This doesn't quite work in iOS for me. I get a crash on a NSCFType encodeWithCoder:, where the type object looks like this: <CGColor 0x111beb70> [<CGColorSpace 0xb2b4df0> (kCGColorSpaceDeviceRGB)] ( 0.576471 0.576471 0.560784 1 ) -- it would be super helpful if you happened to know how I can encode these? –  Paul Shapiro Jun 20 '13 at 20:01
That's because CGColorRef doesn't conform to NSCoding. See this answer: stackoverflow.com/a/10558963/50122 –  Rob Keniger Jun 21 '13 at 1:20
You could add NSCoding to CGColorRef via a category I believe... –  nielsbot Feb 11 at 1:21

There is a way to save custom attributes to RTF using Cocoa. It relies on the fact that RTF is a text format, and so can be manipulated as a string even if you don't know all the rules of RTF and don't have a custom RTF reader/writer. The procedure I outline below post-processes the RTF both when writing and reading, and I have used this technique personally. One thing to be very careful of is that the text you insert into the RTF uses only 7-bit ASCII and no unescaped control characters, which include "\ { }".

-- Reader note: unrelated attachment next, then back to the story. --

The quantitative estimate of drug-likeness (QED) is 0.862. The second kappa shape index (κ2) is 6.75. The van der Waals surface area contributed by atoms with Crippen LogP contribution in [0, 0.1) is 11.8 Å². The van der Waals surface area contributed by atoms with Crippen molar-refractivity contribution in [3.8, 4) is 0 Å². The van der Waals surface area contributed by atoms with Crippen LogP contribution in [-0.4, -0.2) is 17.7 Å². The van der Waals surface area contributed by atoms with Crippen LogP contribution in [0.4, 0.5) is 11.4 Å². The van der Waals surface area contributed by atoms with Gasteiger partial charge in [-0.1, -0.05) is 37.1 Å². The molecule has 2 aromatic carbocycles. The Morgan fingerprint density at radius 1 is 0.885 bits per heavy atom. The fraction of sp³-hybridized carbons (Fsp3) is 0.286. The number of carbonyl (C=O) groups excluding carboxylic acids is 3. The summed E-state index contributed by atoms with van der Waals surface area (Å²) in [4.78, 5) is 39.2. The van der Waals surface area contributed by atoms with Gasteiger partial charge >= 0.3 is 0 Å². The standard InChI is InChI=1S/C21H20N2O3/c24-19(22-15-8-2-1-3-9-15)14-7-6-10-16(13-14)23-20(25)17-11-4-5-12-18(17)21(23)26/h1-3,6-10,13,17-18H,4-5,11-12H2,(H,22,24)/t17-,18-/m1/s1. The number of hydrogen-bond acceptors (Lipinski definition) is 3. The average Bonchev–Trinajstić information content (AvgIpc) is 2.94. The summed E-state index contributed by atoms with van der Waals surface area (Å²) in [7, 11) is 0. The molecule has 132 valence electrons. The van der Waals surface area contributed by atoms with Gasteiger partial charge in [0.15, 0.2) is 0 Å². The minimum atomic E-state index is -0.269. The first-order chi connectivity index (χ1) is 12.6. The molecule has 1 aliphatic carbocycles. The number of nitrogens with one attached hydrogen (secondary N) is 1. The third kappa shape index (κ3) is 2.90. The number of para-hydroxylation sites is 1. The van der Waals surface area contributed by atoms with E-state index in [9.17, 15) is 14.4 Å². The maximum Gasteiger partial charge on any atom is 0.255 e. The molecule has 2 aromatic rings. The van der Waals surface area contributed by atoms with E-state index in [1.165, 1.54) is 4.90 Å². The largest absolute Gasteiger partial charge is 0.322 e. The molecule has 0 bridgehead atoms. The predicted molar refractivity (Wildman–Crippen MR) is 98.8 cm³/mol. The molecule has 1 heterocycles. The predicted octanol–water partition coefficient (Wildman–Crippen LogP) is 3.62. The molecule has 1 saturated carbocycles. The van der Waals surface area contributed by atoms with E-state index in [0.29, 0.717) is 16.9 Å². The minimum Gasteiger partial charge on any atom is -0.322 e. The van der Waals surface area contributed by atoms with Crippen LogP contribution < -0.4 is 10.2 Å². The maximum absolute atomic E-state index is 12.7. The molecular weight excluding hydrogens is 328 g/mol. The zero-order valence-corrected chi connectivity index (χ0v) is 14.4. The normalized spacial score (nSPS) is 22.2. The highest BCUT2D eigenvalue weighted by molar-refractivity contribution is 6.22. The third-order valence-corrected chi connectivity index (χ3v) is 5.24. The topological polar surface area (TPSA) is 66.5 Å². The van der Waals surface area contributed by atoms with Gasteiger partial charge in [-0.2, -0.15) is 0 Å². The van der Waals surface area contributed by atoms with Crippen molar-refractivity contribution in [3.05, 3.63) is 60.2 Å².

Here's how you would encode your data:

NSData *GetRtfFromAttributedString(NSAttributedString *text)
    NSData *rtfData = nil;
    NSMutableString *rtfString = nil;
    NSString *customData = nil, *encodedData = nil;
    NSRange range;
    NSUInteger dataLocation;

// Convert the attributed string to RTF
    if ((rtfData = [text RTFFromRange:NSMakeRange(0, [text length]) documentAttributes:nil]) == nil)

// Find and encode your custom attributes here. In this example the data is a string and there's at most one of them
    if ((customData = [text attribute:@"MyCustomData" atIndex:0 effectiveRange:&range]) == nil)
        return(rtfData); // No custom data, return RTF as is
    dataLocation = range.location;

// Get a string representation of the RTF
    rtfString = [[NSMutableString alloc] initWithData:rtfData encoding:NSASCIIStringEncoding];

// Find the anchor where we'll put our data, namely just before the first paragraph property reset
    range = [rtfString rangeOfString:@"\\pard" options:NSLiteralSearch];
    if (range.location == NSNotFound)
        NSLog(@"Custom data dropped; RTF has no paragraph properties");
        [rtfString release];

// Insert the starred group containing the custom data and its location